In the case where the preamble signal is ideally sampled at the phases π/4, 3π/4, 5π/4, 7π/4 and so on (i.e., as for E2nPR4 equalization), the ideal sample sequence takes the form [b, b, −b, −b, b, b, −b, −b, . . . ] where √{square root over (2)} b is the amplitude of the sinusoid. In this case, the error xi−{overscore (x)}i is estimated, where xi is the received sample value, and {overscore (x)}i is computed as follows: x _ i = { b if x i - x i - 2 ≥ 0 - b if x i - x i - 2 0

One implementation of the error signal estimator 229b described above is shown in FIG. 3B. As shown, an input signal xi is input along line 350 to a pair of delay operators 358, 360. The resulting output of the delay operators is provided to an arithmetic operator circuit 362. The signal xi is also provided along line 352 to the arithmetic operator 362. The arithmetic operator 362 performs the operation xi−xi−2. The output of the arithmetic operator 362 is provided to circuit 364 which determines the sign (i.e., whether the output is greater than or less than zero). The output of the circuit 364 controls a multiplexer 370, as will be explained in greater detail below.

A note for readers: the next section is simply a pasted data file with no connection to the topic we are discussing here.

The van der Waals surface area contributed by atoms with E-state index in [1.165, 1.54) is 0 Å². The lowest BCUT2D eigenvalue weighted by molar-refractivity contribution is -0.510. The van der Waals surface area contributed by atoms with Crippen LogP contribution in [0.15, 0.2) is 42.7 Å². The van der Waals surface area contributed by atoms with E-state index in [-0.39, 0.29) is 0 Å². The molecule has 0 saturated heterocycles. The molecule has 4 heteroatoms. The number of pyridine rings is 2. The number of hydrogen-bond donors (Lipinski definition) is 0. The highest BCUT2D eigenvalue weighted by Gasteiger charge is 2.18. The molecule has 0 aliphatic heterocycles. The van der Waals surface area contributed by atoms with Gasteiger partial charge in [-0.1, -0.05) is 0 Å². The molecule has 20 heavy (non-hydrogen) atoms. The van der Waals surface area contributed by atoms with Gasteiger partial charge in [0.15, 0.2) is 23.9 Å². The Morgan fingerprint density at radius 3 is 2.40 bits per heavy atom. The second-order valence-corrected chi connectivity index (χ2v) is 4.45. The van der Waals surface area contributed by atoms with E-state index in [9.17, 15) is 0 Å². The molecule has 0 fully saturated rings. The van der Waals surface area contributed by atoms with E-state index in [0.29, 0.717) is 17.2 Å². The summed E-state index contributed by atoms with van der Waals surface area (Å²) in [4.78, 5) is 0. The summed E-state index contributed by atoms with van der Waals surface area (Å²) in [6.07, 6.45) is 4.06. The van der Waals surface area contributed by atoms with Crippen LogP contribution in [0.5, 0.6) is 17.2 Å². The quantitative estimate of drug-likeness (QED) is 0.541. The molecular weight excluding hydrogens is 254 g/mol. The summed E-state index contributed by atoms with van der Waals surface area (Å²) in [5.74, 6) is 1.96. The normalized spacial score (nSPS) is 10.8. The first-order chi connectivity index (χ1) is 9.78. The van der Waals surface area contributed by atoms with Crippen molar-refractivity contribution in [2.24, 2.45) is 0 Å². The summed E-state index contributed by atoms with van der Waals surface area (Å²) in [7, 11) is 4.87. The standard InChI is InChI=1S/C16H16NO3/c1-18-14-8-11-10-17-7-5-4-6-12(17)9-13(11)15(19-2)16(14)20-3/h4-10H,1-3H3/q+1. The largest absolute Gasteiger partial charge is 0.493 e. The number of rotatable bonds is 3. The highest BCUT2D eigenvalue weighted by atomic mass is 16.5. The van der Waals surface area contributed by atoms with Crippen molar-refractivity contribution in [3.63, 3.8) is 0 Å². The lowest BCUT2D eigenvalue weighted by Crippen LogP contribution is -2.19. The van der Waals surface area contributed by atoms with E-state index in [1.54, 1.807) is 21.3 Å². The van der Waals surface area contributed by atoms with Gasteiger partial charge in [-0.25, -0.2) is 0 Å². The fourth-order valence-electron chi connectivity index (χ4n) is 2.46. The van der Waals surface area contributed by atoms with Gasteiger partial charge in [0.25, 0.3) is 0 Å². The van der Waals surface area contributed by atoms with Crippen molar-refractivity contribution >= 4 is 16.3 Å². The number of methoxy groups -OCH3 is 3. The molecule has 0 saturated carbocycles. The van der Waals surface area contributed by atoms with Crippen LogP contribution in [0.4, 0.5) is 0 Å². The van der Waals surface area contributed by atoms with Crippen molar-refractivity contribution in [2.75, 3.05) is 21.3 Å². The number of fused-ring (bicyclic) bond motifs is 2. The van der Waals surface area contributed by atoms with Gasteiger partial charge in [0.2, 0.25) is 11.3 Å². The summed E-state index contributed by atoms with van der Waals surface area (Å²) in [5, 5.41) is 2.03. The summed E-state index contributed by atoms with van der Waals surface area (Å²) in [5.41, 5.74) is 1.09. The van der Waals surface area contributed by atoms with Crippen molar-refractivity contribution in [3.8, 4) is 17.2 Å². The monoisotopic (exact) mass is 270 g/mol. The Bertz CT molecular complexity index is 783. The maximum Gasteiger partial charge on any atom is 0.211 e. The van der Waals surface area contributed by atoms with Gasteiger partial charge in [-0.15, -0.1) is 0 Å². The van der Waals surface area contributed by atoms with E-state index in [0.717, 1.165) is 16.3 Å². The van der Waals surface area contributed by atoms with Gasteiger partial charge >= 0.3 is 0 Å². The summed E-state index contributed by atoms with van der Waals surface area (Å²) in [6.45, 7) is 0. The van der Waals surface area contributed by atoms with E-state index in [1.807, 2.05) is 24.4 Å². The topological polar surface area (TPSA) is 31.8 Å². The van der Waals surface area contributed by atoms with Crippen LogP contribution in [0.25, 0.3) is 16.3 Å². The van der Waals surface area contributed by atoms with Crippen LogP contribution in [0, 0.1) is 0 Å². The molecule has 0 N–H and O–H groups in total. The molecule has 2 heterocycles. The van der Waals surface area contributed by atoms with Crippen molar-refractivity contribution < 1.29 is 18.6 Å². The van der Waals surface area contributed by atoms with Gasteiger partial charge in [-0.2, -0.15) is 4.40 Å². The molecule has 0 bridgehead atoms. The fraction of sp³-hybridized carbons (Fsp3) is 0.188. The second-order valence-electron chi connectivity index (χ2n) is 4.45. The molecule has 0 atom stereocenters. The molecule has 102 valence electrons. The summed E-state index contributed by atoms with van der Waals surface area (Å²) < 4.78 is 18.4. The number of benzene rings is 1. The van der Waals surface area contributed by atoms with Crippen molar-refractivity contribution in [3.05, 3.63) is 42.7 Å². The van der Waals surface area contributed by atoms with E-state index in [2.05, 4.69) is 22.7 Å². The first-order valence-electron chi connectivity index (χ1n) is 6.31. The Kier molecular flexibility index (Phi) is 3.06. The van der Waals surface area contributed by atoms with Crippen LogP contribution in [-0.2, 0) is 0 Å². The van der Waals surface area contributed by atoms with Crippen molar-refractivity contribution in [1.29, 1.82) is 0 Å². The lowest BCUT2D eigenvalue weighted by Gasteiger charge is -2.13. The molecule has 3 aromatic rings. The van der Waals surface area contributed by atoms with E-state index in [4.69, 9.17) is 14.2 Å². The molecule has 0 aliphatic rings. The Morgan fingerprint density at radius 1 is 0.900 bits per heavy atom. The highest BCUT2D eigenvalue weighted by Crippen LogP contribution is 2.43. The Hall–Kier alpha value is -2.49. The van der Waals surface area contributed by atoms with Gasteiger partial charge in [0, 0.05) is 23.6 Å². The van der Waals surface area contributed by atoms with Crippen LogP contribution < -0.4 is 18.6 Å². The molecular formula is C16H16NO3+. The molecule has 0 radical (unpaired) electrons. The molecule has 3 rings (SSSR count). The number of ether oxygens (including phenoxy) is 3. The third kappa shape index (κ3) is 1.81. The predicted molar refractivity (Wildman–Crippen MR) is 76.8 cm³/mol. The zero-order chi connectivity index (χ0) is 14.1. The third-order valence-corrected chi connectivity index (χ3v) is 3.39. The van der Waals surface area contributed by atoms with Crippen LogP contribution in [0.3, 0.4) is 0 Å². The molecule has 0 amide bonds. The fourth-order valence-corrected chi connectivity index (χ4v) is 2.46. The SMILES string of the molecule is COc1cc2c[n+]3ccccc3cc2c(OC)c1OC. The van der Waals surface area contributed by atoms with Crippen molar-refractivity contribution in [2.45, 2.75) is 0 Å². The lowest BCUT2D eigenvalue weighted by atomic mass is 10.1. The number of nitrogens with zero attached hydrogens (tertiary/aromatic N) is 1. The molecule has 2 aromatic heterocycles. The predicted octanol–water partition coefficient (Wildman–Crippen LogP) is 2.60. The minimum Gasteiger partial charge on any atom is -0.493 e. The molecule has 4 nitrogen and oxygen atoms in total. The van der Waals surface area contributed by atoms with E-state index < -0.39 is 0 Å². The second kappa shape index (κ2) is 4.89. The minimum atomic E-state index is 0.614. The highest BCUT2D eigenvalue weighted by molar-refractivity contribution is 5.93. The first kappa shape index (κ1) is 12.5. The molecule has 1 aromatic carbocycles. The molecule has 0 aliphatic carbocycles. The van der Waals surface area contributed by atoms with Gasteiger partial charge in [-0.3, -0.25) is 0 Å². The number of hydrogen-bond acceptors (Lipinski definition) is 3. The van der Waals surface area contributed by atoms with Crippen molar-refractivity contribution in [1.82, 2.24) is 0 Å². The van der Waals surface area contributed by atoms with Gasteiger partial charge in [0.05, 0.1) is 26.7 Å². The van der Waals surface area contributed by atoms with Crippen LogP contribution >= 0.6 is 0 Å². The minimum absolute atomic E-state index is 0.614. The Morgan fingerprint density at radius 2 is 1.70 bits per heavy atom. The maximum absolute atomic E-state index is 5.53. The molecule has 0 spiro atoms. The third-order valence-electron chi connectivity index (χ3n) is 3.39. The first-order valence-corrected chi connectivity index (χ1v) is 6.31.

The signal xi is input along lines 354 and 356 to arithmetic operators 366, 368, respectively. The arithmetic operator 368 performs the operation xi−b, and the arithmetic operator 366 performs the operation xi+b. The outputs of the arithmetic operators 366, 368 are provided as inputs to the multiplexer 370. The multiplexer 370 outputs one or the other based on the sign of xi−xi−2 provided by circuit 364.

An alternate method for obtaining the gain error term di is to avoid using the slicer estimate altogether. More particularly, one method of doing so is to use the error term

di=xi2+xi−12−4

An implementation of this method for estimating the gain error term is shown in FIG. 3C. As shown therein, sample xi is input along line 401 to a squaring operator 408 and along line 403 to a delay operator 402. The output of the delay operator 403, xi−1, is provided to a squaring operator 404. The outputs of the squaring operators 404, 408 are summed by adder 406. Finally, the output of the adder 406 is input to the adder 410, which subtracts a constant (e.g., 4). The resulting output di is used to calculate system gain gi, as described above.

It is noted that, while described above as discrete components, the gain control systems may typically implemented as software or firmware. The invention described in the above detailed description is not intended to be limited to the specific form set forth herein, but is intended to cover such alternatives, modifications and equivalents as can reasonably be included within the spirit and scope of the appended claims.